Universal Manufacturing Company v. BarlowAnnotate this Case
260 So. 2d 827 (1972)
UNIVERSAL MANUFACTURING COMPANY and Travelers Ins. Company v. Willie BARLOW.
Supreme Court of Mississippi.
April 3, 1972.
*828 Daniel, Coker, Horton, Bell & Dukes, L. Kenneth Krogstad, Jackson, for appellants.
Pyles & Tucker, Jackson, for appellee.
RODGERS, Presiding Justice.
This is a workmen's compensation claim. The claim was dismissed by the attorney referee and the claimant Willie B. Barlow appealed to the full Commission. The Commission determined that the claimant was entitled to compensation for aggravated injury to a preexisting condition and was entitled to temporary total disability from April 26 to June 20, 1969, and temporary partial disability from June 20 until October 17, 1969, with total loss of wage capacity during the period of temporary partial disability. The Commission also held that the temporary aggravation subsided on October 17, 1969, and no permanent disability attributable to the temporary injury occurred after that date. The claimant appealed from the order of the Commission. The employer and insurance carrier cross-appealed.
The Circuit Court of Simpson County, Mississippi, affirmed the order of the Workmen's Compensation Commission but also held that the date (October 17, 1969) fixed by the Commission as being the date when the temporary injury subsided was erroneous and the employer and carrier were ordered to furnish the claimant further medical treatment and the compensation fixed and ordered by the Commission was continued until the claimant reached *829 maximum medical recovery. The court remanded the claim to the Workmen's Compensation Commission for further proceedings consistent with the opinion of the Circuit Court. The employer and carrier have appealed to this Court and now contend that the claimant failed to prove that his injury of March 29 arose out of and in the scope of his employment; and that the Circuit Court exceeded its authority by re-evaluating de novo the testimony previously passed upon by the Commission so as to reach a conclusion from the evidence adverse to the holding of the Workmen's Compensation Commission. Finally appellants argue that in any event the medical testimony shows without contradiction that the claimant did not sustain permanent disability as a result of his injury.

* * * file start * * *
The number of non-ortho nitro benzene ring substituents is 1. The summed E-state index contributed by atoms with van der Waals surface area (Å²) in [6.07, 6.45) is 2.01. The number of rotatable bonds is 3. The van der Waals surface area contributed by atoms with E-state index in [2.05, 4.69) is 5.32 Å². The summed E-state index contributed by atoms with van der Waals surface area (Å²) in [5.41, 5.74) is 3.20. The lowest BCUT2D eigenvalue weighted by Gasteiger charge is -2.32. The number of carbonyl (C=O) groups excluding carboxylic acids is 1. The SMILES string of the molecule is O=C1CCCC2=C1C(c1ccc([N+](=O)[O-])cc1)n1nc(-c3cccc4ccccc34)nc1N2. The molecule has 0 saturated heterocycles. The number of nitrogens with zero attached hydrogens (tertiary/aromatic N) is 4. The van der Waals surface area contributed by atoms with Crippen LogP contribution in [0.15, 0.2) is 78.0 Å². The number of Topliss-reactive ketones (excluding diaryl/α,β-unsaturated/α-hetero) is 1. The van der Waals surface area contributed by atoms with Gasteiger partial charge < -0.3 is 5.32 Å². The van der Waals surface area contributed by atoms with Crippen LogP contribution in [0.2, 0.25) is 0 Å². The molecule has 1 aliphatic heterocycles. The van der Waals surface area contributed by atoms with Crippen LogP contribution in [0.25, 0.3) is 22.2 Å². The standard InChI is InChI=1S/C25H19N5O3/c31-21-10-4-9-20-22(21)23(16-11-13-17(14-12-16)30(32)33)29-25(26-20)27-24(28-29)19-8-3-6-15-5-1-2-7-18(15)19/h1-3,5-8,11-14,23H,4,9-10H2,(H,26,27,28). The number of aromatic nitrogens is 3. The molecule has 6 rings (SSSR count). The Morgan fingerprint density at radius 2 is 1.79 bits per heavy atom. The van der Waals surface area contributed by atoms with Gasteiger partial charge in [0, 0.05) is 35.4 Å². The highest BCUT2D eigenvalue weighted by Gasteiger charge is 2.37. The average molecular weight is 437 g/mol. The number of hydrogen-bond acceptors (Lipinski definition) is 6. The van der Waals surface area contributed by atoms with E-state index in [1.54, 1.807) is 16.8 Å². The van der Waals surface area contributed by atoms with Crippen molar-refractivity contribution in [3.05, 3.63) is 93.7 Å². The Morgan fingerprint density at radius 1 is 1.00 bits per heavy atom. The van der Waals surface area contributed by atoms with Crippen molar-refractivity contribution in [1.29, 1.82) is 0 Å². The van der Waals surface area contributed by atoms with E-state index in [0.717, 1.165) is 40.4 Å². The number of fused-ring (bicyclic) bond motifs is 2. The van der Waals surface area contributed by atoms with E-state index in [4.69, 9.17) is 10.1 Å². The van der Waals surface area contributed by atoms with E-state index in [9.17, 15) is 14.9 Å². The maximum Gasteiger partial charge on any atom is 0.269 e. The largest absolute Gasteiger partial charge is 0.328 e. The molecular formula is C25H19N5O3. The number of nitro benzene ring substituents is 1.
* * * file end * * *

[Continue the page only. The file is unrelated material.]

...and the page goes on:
The claimant is a large man. He was employed as a coil expeditor. He was required to move coils weighing 30 to 50 lbs. Some of these coils were in boxes on shelves eight feet high. Some other coils weighed 50 to 60 lbs. On March 29, 1969, the claimant was in the process of counting the coils. This required moving and weighing the coils. He had help in performing this task. While he waited for some of the coils to be moved he went into the cafeteria to sit at a table where he could make out his forms on which to make the count of the coils. As the claimant arose to return to the assigned task he experienced a severe pain in his back, and for several seconds he could not arise. He finally went back to work and performed his count of the items to be inventoried. He had to climb to count the boxes on the top shelf, and he had to bend over to count the items on the floor. The following Monday the claimant went back to work and continued working for about two weeks. He finally notified his superintendent of his injury. He then went to the company doctor, Dr. William G. Munn, and was given some medicine. The next week, Dr. Munn sent claimant to Dr. William B. Thompson, an orthopedist in Jackson, Mississippi. Dr. Thompson took X-ray pictures of his back, and claimant was hospitalized at Mendenhall for ten days. He was again examined by Dr. Thompson in Doctor's Hospital where X-ray pictures were taken. The doctor prescribed a back brace and told him to return to work, but his employer would not permit him to work while he wore the back brace. After wearing the brace for two months he again applied for work but was not employed.
Dr. Thompson was of the opinion from the X-ray pictures that the spine revealed a destructive process involving the eleventh thoracic vertebrae with some bony bridging in D-10 through D-12; that this represented an old lesion, probably a healed aneurysmal bone cyst.